From the abstract of Sanctuary Networks, Minnesota Law Review, Forthcoming, by Rose Cuison Villazor and Pratheepan Gulasekaram:
Resistance to the Trump administration’s immigration enforcement policies in the form of sanctuary has increased and spread. In addition to the traditional types of sanctuary such as “sanctuary cities” and churches, the past year has witnessed the proliferation of novel sites of sanctuary—workplaces, school districts, universities, corporations, private homes, and social media—that collectively seek to protect vulnerable immigrants against immigration enforcement. To date, however, legal scholarship on sanctuary has focused almost exclusively on states and municipalities that limit participation with federal immigration authorities. Accordingly, doctrinal and theoretical discussion has centered on sanctuary’s constitutional dimensions, solely focused on Tenth Amendment and federalism concerns. This narrow framing is myopic. It fails to capture the varied legal and policy issues that surround the innovative and evolving concept of sanctuary today.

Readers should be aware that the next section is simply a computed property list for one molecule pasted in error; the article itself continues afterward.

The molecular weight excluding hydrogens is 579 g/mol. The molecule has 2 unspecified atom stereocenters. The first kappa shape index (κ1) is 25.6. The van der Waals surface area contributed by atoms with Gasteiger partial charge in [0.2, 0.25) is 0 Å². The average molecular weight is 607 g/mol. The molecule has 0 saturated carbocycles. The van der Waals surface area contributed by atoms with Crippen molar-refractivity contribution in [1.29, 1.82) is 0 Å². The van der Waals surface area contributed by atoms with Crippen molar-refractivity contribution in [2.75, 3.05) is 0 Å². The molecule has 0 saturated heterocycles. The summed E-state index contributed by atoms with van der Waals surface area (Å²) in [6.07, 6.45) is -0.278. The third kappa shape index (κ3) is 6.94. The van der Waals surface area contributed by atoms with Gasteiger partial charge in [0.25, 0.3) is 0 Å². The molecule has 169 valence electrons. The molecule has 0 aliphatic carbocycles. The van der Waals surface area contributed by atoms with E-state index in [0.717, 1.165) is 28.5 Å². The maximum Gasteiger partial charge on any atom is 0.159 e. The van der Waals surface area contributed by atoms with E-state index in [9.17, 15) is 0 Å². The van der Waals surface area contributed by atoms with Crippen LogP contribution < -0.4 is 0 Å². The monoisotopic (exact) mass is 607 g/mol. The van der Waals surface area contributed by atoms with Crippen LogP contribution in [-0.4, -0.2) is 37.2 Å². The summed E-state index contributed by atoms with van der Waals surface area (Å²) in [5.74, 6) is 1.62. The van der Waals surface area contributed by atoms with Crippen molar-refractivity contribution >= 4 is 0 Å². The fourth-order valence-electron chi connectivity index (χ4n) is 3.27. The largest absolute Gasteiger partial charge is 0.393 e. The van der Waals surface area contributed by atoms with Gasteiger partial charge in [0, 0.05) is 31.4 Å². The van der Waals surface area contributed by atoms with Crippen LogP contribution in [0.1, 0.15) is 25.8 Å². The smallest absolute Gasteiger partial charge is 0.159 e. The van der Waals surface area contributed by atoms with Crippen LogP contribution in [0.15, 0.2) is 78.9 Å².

This Article is the first to comprehensively describe and theorize both conventional and emerging types of sanctuary. Adopting network governance theories developed by political theorists, this Article coins the term “sanctuary network” to argue that current public and private examples of sanctuary are best understood as part of a broader system of legal resistance characterized by a decentralized and distributed set of actors. By reframing sanctuary in this way, this Article makes three points. First, doctrinally, this framework forces a rethinking of the legal issues that animate these sanctuaries. Our recasting moves the sanctuary debate beyond federalism and draws attention to several underappreciated common law, statutory, and constitutional sources that support these variegated claims. Second, as a normative claim, this Article argues that when operating as a networked sanctuary, public and private actors are more effectively able to instantiate an alternative set of norms to challenge the federal government’s enforcement scheme. Finally, as a prescriptive matter, this Article concludes that sanctuary networks are desirable because they democratize our national debate over immigration policy, allowing multiple institutions and individuals to calibrate immigration enforcement. Ultimately, this new way of understanding modern day sanctuary networks encourages novel methods of legal resistance.